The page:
For children, Christmas stirs the imagination with visions of reindeer, elves and a white-bearded man in a red suit who lives at the North Pole. I agree with author Mary Ellen Chase who wrote, “Christmas is not a date on the calendar. It is a state of mind.” It has the power to usher in memories of our childhood days and, like a time machine, it can even transport us back to the pleasures of our youth. It is a time for celebration, festivals and gift-wrapping new memories with family and friends.
Dictionary.com describes Christmas as “the annual festival of the Christian church commemorating the birth of Jesus.” Some historians say the holiday was originally known as “The Feast of the Nativity of Jesus.” The word “nativity” comes from the Latin word Natalis, meaning birthday. The word “Christmas” comes from the Old English “Christ Mass” which was a mass held to celebrate the birth of Christ.
The actual date of his birth is not known, but historians say 4th century Pope Julius I chose Dec. 25 for the celebration as a way to include a Christian element in the long-established mid-winter festivals. The Christmas tradition appears to date back as far as 200 A.D., but did not become widespread until the middle ages. Just a brief glance at history tells us that “Jesus IS the reason for the season.”
Today the Christmas season is permeated by traditions, festivals and events accumulated through the centuries. Many people have expressed concern that the holiday has become largely secularized and dominated by gifts, decorated trees and Santa Claus. However, several of these customs have roots in the Christian tradition.
The origin of Santa Claus is traced to a real 4th century Greek Christian Bishop in Turkey known as St. Nicholas of Myra. The bishop was famous for his generous gifts to the poor, especially impoverished children. St. Nicholas was said to be very religious from an early age and devoted his life entirely to Christianity. Following his death on Dec. 6, AD 343, the name St. Nicholas became associated with folklore and legend. Children would hear tales of him galloping on his horse between the rooftops and dropping candy down the chimneys into the children’s shoes. Santa’s red and white suit is said to reflect the original colors of St. Nichols’ traditional bishop’s robes.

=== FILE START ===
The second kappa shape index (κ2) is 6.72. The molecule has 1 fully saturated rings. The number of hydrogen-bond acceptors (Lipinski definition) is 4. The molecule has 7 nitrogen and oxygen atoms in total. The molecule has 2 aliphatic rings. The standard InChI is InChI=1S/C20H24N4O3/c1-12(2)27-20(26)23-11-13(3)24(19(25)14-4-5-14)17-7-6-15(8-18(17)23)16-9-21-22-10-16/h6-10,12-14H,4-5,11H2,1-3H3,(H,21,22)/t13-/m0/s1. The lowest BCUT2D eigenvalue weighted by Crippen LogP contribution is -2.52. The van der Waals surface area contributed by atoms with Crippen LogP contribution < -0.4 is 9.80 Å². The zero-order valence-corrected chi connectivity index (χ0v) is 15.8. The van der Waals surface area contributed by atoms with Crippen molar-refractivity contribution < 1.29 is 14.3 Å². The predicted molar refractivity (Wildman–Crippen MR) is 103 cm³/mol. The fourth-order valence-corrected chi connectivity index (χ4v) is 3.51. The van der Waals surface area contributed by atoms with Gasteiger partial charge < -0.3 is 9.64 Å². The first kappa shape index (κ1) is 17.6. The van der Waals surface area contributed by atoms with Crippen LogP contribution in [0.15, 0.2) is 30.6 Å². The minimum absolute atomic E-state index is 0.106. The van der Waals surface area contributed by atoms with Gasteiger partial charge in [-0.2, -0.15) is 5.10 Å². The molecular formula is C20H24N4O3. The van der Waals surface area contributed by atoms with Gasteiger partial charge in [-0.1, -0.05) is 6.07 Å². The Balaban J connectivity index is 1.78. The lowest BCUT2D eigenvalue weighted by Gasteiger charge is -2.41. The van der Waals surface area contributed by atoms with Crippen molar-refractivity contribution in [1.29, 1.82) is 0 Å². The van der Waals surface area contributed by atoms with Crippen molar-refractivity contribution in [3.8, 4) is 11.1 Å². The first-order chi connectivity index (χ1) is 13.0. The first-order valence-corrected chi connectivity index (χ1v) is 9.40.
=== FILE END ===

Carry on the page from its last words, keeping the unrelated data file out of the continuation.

The Christmas wreath is said to have originated in Eastern Germany as a custom of the Lutheran Church. They are round to symbolize God’s endless mercy and grace. The wreaths were originally made of evergreens to symbolize God’s eternalness and our immortality. Green is also the church’s color of hope and new life.
The candy cane also has its origin in the Christian tradition. A candy maker in Indiana wanted to make a candy that would represent the true meaning of Christmas. He began with a stick of pure white, hard candy. The white symbolizes the Virgin Birth and the sinless nature of Christ. The hard symbolizes the Solid Rock and firmness of the promises of God. He formed the candy into a J to represent the name of Jesus. It could also represent the staff of the Good Shepherd. The candy maker then stained the white J with stripes of red to represent the sacrifice of Christ and His gift of eternal life.
Christmas started because of the birth of a baby, but to a large extent it has drifted far from its religious roots. Each year brings controversy over whether to use “Merry Christmas” or “happy holidays” as a greeting. In some areas, the Christmas tree has become a “holiday” tree and nativity scenes have been removed from public display by court order. There is clearly an effort to change Christmas into a purely secular holiday with the elimination of all religious symbols.
The story of “The Grinch That Stole Christmas” is being played out in real life as this Christian holiday is attacked from all sides. Yet, despite the onslaught I do not believe the effort will succeed … as long as we keep Christmas in our hearts.
On behalf of Bradley County government, I wish every citizen a safe, healthy and happy Christmas. It is an honor to serve Bradley County and I am again thankful this Christmas for the trust you place in me. I am glad Bradley County is my “home for the holidays.”
From my family to you and your family, Merry Christmas!